Asavie Enabling the Secure Office Anywhere
Asavie, headquartered in Ireland, offers a global platform that manages the security, performance, and access policies for mobile and internet-connected devices. Asavie delivers secure access to business resources for a mobile workforce – without requiring installation and management of client software. Increasing mobile workloads and Office Anywhere trends mean that the enterprise private network is no longer just PCs/laptops. All enterprise endpoints must be considered to be a part of the enterprise network – and security and authentication solutions must be able to handle this. Organisations will need to explore options where they can give seamless access to their employees without straining their IT and cybersecurity teams – a rapidly installable, scalable, and cloud-managed solution will become a necessity.
More than ever before, enterprises will have to treat all endpoints as branches of the organisation, and the Future of Work goes beyond enabling home offices. The Global CXO Study: The Future of the Secure Office Anywhere finds that 66% of IT and business leaders think of multiple locations, when they think of Office Anywhere. Employees will work wherever they get the best work experience and are most productive. Future work patterns will require that all endpoints are considered as extended branches of the organisation. This involves the ability to extend the enterprise WAN – with speed, flexibility, and security in mind – whether it is a temporary or a home office, an ad-hoc point of sales or an employee on the go. Every employee or device should be treated like a Branch of One.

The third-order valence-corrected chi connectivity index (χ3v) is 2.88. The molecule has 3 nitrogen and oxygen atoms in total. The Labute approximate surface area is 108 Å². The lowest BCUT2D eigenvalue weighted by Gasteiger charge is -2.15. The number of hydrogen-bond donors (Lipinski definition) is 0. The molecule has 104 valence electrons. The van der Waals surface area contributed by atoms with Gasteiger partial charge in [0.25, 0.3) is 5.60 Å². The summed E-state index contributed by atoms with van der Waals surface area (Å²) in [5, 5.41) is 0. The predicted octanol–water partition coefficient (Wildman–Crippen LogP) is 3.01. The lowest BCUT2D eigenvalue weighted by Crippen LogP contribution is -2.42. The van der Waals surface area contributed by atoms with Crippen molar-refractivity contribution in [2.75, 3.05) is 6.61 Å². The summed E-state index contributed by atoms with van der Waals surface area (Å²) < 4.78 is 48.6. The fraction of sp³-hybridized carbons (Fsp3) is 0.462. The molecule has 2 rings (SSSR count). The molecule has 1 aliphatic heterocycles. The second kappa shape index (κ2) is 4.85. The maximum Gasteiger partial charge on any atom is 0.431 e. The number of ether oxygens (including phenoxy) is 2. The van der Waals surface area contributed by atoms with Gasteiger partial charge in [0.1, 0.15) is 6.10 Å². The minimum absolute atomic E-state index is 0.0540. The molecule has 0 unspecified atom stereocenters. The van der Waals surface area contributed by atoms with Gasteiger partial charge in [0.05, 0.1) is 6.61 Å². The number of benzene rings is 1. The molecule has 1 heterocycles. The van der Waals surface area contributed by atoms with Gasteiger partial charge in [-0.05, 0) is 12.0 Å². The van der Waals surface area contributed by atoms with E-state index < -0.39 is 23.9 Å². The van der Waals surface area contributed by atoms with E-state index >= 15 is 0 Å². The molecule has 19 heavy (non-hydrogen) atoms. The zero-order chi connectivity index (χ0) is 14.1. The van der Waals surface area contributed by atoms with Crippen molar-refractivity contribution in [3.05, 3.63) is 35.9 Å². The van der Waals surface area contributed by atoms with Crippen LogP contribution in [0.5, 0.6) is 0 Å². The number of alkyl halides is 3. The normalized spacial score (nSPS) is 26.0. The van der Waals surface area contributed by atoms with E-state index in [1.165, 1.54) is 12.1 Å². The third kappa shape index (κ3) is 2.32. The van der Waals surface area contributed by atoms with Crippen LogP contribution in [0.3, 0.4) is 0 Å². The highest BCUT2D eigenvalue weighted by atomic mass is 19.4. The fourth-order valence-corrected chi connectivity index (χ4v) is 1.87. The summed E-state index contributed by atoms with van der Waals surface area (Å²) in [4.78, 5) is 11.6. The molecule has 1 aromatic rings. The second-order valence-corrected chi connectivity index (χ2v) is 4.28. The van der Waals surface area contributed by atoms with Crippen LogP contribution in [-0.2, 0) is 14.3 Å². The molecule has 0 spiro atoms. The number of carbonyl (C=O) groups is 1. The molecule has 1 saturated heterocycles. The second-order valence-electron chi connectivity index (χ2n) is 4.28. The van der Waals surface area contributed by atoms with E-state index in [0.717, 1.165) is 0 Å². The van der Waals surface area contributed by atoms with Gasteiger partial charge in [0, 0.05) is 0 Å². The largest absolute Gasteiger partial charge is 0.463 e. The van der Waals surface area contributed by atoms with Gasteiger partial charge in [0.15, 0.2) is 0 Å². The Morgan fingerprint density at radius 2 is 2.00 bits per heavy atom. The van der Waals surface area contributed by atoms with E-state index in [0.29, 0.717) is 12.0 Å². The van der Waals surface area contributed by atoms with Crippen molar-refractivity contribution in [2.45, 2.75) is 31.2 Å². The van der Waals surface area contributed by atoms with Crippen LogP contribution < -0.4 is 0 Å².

“Akamai has been diversifying away from its well-known content delivery network (CDN) offering and has successfully built its security business offering in recent years. In 2019, the company nearly doubled its security revenue to USD 849 million from just USD 488 million in 2017. In their 3rd quarter financial results reported in end October 2020, the Cloud Security Solutions revenue was US$266 million, up 23% year-over-year.”
“The move into the mobile security segment has been timely for Akamai as enterprise application and content is moving from behind the firewall to the cloud; adding to the criticality of the cybersecurity threat management. The COVID-19 pandemic has further driven the onboarding of businesses and consumers alike, adding to significant addressable market opportunities.”
“The acquisition of Asavie is a strategic move. Asavie’s solution effectively extends the enterprise security management to incorporate mobile devices as a ‘Branch of One’ enabling CIOs and CISOs to manage security and policies the same way as traditional enterprise network resources. The growth of 5G will further drive IoT devices and a myriad of applications and use cases which will provide for a significant growth opportunity for Akamai – the acquisition of Asavie is a positive move to support this trend.”
Akamai Strengthens Intelligent Edge Capabilities